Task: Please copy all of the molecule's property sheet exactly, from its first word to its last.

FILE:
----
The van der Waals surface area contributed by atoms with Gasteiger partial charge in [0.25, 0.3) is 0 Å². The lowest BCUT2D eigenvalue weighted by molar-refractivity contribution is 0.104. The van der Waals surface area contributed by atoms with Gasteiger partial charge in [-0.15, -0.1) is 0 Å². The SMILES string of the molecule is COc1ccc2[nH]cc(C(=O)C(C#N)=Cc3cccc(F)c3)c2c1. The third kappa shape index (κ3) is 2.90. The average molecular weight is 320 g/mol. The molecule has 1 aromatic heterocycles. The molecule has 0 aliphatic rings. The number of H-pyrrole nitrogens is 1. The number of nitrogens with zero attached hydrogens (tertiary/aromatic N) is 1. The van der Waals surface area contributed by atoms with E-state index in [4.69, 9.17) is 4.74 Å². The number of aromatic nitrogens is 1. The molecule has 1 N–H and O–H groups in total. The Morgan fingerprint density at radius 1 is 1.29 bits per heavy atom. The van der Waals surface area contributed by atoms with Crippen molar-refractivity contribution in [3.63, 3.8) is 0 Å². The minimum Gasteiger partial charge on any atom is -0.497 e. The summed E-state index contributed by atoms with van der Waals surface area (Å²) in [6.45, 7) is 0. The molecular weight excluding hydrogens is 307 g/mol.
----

The van der Waals surface area contributed by atoms with Gasteiger partial charge in [0.25, 0.3) is 0 Å². The lowest BCUT2D eigenvalue weighted by molar-refractivity contribution is 0.104. The van der Waals surface area contributed by atoms with Gasteiger partial charge in [-0.15, -0.1) is 0 Å². The SMILES string of the molecule is COc1ccc2[nH]cc(C(=O)C(C#N)=Cc3cccc(F)c3)c2c1. The third kappa shape index (κ3) is 2.90. The average molecular weight is 320 g/mol. The molecule has 1 aromatic heterocycles. The molecule has 0 aliphatic rings. The number of H-pyrrole nitrogens is 1. The number of nitrogens with zero attached hydrogens (tertiary/aromatic N) is 1. The van der Waals surface area contributed by atoms with E-state index in [4.69, 9.17) is 4.74 Å². The number of aromatic nitrogens is 1. The molecule has 1 N–H and O–H groups in total. The Morgan fingerprint density at radius 1 is 1.29 bits per heavy atom. The van der Waals surface area contributed by atoms with Crippen molar-refractivity contribution in [3.63, 3.8) is 0 Å². The minimum Gasteiger partial charge on any atom is -0.497 e. The summed E-state index contributed by atoms with van der Waals surface area (Å²) in [6.45, 7) is 0. The molecular weight excluding hydrogens is 307 g/mol.